Whenever Gene Siskel turned to the camera after viewing a movie clip, TV viewers could see from his expression—bursting with excitement—that this was a man in love with movies. He was also in love with the Chicago Bulls. In June, just weeks after flying to New York City for surgery to remove a growth in his brain, he was back home in Chicago, leading a Bulls rally. He had pulled an NBA cap over his head, “and it was clear he wasn’t a hundred percent,” says his friend Tim Weigel, a local sportscaster. “But he was relishing the moment.” On Tuesday, it was the Bulls’ turn to pay tribute to Siskel with a minute of silence at the start of their game against the Milwaukee Bucks. Siskel & Ebert’s tall, skinny half had died Feb. 20 of what his family has described as complications from the May operation.
The critic, who never gave up his day job reviewing movies for the Chicago Tribune, may have been 53, says columnist and friend Bob Greene, “but, on his best day, he was like an 11-year-old kid. He wanted to see everything the world had to offer.” Most of all, he wanted to see movies. For nearly 25 years, he and rival Chicago Sun-Times critic Roger Ebert, 56, bandied opinions—and occasional sharp words—in their breezy rundown of the week’s offerings, graded with their trademark thumbs up or down. They were entertainingly, quirkily stuck with each other, Siskel’s Jerry Seinfeld to Ebert’s George Costanza.
Their sometimes bristling interactions weren’t put on. They even kept track of whose turn it was to sit closest to David Letterman during joint appearances on his show. “We were competitive even right to the end,” says Ebert. “We both thought we were the other’s older or smarter brother.” Though the two rarely socialized, “nobody knew us better,” Ebert adds, “except for our wives.” Indeed, Siskel was famously close to his family. “Our friendship knew no bounds,” says his widow and wife of 19 years, Marlene Iglitzen, 46. “We were buddies, colleagues and lovers.” At the Feb. 22 funeral (attended also by Oprah Winfrey and her beau Stedman Graham), Ebert sat with Marlene and the couple’s daughters, Kate, 15, Callie, 13. (The family did not bring son Will, 4.)
Together, Siskel and Ebert were a powerhouse. As their ’70s local public TV hit Sneak Previews evolved into the nationally syndicated At the Movies and then into Siskel & Ebert, they became America’s most watched, most influential film critics, with some 3 million viewers. Very simply, “they connected with the audience,” says Kathleen Carroll, former film critic for the New York Daily News. In Hollywood, says Stepmom executive producer Ron Bass, “theirs were the first reviews you were concerned about.”
Siskel’s reactions could be unpredictable. His best movie of 1998? Babe: Pig in the City. And though he considered Citizen Kane the top film of all time, his personal favorite was 1977’s Saturday Night Fever. “I believe he saw it more than 17 times,” says Ebert. A few years later, Siskel even shelled out $2,000 to buy the John Travolta character’s white suit, which later fetched $145,500 at auction. Says Marlene, who loved shopping with him for art and antiques: “Gene was just thrilled to be in the presence of inspired work.”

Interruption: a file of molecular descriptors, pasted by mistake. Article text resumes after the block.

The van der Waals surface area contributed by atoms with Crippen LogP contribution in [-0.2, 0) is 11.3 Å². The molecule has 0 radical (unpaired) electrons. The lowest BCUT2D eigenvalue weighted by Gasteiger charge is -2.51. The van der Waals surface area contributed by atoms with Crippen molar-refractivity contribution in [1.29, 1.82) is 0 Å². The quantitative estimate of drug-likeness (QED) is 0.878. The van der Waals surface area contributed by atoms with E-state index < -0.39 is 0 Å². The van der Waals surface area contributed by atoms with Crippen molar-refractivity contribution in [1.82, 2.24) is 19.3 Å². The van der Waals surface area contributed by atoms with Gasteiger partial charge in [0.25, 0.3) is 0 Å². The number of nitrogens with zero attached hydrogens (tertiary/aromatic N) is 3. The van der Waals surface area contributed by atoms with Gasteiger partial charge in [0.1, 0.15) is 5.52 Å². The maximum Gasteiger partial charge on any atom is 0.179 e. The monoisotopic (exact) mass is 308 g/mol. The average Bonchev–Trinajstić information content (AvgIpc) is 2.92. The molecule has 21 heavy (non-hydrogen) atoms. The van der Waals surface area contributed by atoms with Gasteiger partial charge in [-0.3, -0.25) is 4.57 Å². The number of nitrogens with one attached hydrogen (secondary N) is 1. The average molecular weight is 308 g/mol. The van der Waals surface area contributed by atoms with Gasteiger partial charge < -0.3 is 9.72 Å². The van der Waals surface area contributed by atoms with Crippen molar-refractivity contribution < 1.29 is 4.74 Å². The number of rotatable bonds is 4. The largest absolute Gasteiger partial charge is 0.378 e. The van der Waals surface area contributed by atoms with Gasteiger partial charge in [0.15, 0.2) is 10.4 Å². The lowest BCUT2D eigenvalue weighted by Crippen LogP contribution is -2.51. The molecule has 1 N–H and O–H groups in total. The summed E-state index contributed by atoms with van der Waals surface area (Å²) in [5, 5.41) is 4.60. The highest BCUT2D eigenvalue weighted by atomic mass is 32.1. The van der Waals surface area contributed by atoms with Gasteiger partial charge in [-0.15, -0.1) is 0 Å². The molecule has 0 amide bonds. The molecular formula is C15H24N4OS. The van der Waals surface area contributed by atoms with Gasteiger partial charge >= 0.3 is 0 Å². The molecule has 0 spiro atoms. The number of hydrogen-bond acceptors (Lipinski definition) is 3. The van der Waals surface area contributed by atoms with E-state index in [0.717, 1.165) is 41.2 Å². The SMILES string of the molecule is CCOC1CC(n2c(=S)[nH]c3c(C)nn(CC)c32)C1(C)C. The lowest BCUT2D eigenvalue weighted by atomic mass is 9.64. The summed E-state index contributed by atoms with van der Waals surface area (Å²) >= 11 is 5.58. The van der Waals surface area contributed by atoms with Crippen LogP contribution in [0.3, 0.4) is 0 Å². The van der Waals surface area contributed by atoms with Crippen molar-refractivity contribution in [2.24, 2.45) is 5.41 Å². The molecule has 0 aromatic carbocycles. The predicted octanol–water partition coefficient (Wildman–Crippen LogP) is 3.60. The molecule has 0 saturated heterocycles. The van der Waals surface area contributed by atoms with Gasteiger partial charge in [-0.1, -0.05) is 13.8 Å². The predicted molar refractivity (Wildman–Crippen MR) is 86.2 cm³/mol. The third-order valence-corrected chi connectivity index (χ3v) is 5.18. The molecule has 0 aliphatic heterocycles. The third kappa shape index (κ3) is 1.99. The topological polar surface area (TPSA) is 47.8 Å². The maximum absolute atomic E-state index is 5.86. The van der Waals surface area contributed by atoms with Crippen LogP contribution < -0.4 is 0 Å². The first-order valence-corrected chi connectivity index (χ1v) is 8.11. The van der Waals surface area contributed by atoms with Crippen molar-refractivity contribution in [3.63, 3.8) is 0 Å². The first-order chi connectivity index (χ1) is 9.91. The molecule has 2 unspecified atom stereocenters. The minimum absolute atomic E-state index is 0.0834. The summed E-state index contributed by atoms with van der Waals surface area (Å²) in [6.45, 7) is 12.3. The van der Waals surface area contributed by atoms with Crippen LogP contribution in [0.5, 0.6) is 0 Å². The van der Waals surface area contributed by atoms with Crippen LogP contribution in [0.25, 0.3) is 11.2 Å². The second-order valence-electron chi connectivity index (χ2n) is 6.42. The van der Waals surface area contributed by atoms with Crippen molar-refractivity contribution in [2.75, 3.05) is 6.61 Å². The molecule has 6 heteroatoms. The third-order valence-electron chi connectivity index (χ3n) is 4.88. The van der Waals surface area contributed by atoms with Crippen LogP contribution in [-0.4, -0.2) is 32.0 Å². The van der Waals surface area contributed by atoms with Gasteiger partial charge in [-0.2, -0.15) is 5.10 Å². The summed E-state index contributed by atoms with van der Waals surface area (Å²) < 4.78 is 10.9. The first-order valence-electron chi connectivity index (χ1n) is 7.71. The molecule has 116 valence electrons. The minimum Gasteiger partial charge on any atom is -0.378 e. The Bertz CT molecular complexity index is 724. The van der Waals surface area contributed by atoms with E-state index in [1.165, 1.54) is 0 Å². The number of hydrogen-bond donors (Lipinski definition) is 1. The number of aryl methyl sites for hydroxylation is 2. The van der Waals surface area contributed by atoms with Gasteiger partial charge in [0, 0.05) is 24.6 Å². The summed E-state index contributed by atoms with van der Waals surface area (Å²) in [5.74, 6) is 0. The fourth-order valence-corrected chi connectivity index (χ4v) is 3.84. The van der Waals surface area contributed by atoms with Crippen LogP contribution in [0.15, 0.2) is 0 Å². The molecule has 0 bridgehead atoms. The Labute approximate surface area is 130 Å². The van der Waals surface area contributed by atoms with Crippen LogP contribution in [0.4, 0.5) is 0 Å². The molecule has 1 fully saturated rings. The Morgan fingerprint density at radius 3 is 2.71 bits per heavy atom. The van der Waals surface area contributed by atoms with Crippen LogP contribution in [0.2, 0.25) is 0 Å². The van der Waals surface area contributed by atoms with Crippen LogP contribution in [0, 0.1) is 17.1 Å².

Siskel didn’t live to review a movie he eagerly looked forward to—May’s Star Wars prequel. But his health held up long enough for him to praise daughter Callie at her January bat mitzvah. Moving with a walker, “he had difficulty remembering and putting things together in a flow,” recalls his friend Bill Kurtis, the former CBS morning anchor. “But it was an emotional little speech. He always seemed to cherish those moments that so many of us take for granted.”
A native Chicagoan, Siskel learned early about life’s fragility. Both his father, Nathan, and mother, Ida, died before he was 10; an aunt and uncle then raised him and his two siblings. After studying philosophy at Yale, he got a reporting job at the Tribune in 1969. After just seven months there, he became Ebert’s upstart rival.
Not surprisingly, both were wary of the idea, hatched by public station WTTW in 1975, of a show starring competing movie critics. Neither initially liked the “thumb” system, says Thea Flaum, the program’s first producer. Siskel also objected to the open-collared shirt and jacket that became his trademark. (“People don’t wear ties when they go to the movies,” Flaum had chided him.)
After his June surgery, the workaholic Siskel soon returned to his rigorous schedule, taping the show, writing reviews for the Tribune and TV Guide and appearing on CBS This Morning. His speech was slow. “However,” says Bill Kurtis, “we thought it was just a matter of time before ‘old Gene will be back.’ ” Siskel and his wife had made a pact, according to a friend, to keep the news of his worsening condition a secret from virtually everyone outside the family. But when he announced Feb. 4 that he was taking time off, friends grew worried. “He loved his work,” says Flaum. “The fact that he would stop gave me a cold, bad feeling.” He died 16 days later.
Minus Siskel, the fate of the show remains up in the air (Washington Post TV critic Tom Shales is a guest host the first weekend in March). The duo did not get the chance to tape their annual salute to the Oscars, which Siskel attended each year with Marlene. “I’d always look forward to sitting with them,” says L.A. screenwriter Nancy De Los Santos, a former Sneak Previews producer. “I can’t imagine going now. There’ll be that empty chair.” The one back in the studio, next to Ebert, will be even harder to fill.
Kelly Williams and Mary Green in Chicago and Paula Yoo in Los Angeles